“This idea that weight loss is universally lauded and praised really hurts people struggling,” says Claire Mysko, the CEO of the National Eating Disorders Association, or NEDA. Sudden weight loss is often a side effect of serious illnesses such as cancer and thyroid disease, not to mention eating disorders. Mysko notes many people in recovery for restrictive disorders such as anorexia report that their weight loss was widely encouraged at first, which reinforces life-threatening behaviors and often delays treatment until the disorder is worse—and harder to treat.
Disordered eating is both widespread and devastating. Anorexia is the psychiatric disorder most likely to be fatal in Americans, with a mortality rate of about 10 percent. According to NEDA’s numbers, at least 30 million Americans will experience a full-blown eating disorder at some point in their life, but Mysko says the real number is likely far higher because many don’t seek treatment. The number of people struggling with disordered eating behaviors that don’t fit the full diagnostic criteria is even higher: A 2008 study found them among 75 percent of American women.
Lechner and Mysko both point to a relatively recent workplace trend that reinforces these norms, even as diet chat becomes more passé among the socially aware: workplace-wellness programs. These weight-loss and exercise challenges, many of which are subsidized by the Affordable Care Act, have become a typical part of office life in the past decade, pressuring employees to restrict their eating and sometimes overexercise, often to win cash prizes for themselves or their team.
Read: Health begins at work
“There’s a huge amount of money being invested in a program that essentially makes it okay for people to shame others,” Mysko says. “There’s an idea that if people feel shamed, they’re going to ‘take better care of themselves,’ and all of these very shaming kinds of messages are validated by these programs.” In reality, the opposite is true: Research has consistently shown that shaming fat people harms both their physical and psychological well-being.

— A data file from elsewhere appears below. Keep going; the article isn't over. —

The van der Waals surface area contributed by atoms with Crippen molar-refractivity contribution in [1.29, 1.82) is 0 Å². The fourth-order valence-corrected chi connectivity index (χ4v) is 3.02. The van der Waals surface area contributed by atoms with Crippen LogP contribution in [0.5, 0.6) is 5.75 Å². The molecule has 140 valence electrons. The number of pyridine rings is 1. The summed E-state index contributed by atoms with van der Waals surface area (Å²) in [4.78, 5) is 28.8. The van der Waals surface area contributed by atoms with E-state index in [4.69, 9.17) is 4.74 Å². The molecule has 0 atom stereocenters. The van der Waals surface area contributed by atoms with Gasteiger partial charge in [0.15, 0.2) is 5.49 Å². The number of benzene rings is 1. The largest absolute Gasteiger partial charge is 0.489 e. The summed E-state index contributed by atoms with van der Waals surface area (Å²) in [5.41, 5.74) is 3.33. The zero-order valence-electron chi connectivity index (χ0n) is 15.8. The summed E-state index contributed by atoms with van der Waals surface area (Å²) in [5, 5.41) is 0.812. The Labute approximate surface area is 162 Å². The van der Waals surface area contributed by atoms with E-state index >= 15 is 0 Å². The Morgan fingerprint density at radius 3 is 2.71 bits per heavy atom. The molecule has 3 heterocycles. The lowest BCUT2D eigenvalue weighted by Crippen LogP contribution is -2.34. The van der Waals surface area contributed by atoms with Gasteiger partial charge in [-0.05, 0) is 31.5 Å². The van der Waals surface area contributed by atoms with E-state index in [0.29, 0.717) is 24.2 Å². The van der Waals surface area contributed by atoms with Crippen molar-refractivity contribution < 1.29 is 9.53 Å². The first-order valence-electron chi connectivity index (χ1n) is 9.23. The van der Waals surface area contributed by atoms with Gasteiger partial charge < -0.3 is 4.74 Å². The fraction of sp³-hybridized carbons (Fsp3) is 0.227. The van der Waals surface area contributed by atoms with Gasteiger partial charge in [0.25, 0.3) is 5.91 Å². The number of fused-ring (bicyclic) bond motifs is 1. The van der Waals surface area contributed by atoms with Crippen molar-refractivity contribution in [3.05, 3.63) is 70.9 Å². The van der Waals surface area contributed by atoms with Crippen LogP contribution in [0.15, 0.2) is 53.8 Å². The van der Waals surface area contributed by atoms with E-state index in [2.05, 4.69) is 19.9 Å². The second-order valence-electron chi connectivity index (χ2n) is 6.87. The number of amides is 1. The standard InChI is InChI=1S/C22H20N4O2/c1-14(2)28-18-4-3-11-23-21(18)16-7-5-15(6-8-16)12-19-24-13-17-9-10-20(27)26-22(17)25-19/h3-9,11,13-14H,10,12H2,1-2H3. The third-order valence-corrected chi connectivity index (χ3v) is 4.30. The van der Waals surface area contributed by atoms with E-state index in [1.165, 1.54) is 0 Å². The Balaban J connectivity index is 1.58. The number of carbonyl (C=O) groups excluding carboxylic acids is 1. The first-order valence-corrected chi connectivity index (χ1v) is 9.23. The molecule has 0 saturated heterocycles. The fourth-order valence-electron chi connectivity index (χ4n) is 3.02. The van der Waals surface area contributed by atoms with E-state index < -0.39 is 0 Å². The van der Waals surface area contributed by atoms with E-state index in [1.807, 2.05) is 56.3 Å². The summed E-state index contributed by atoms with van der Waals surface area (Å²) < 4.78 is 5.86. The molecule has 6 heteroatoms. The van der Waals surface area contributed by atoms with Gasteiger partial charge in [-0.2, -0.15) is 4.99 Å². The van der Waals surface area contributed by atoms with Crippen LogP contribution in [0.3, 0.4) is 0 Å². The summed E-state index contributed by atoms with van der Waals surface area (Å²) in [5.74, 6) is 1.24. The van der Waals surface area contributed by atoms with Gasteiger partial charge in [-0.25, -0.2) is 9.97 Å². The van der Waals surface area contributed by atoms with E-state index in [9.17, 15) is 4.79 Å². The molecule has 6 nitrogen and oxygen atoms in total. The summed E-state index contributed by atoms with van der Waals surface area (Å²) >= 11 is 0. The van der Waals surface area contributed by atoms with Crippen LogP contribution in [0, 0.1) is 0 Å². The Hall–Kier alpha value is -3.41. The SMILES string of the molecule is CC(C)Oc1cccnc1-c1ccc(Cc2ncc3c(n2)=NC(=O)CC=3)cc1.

Part of the blame also goes to the idea of “wellness,” as Knoll detailed it in her piece. The wellness trend, as shaped by Instagram influencers and nutrition and supplement start-ups, recasts thinness as not a goal in and of itself, but as the primary indicator of corporeal sophistication and spiritual peace. That helps the diet industry evade the hard-fought battles that activists have won to diminish some of dieting’s more extreme components, such as liquid meal replacements, and sell basically the same stuff they’ve always offered. It also makes old opportunities for idle chatter and passive aggression feel novel and righteous.
“Wellness in general is a relatively new phenomenon, so I don’t think there’s deep awareness of how we behave around this issue,” Lechner explains. That can attract the attention of workers who are looking for a way to act out, by either putting themselves down or shaming their colleagues—or often both. “You’re likely to find within the same person the same violation of quite a few different boundaries,” Lechner says. In workplaces where people have been unable to negotiate healthy boundaries for themselves, it’s up to employers to find a way to deal with the instigators. “The stuff they need to manage is just escaping through another door,” Lechner says. “This time, it’s through wellness.”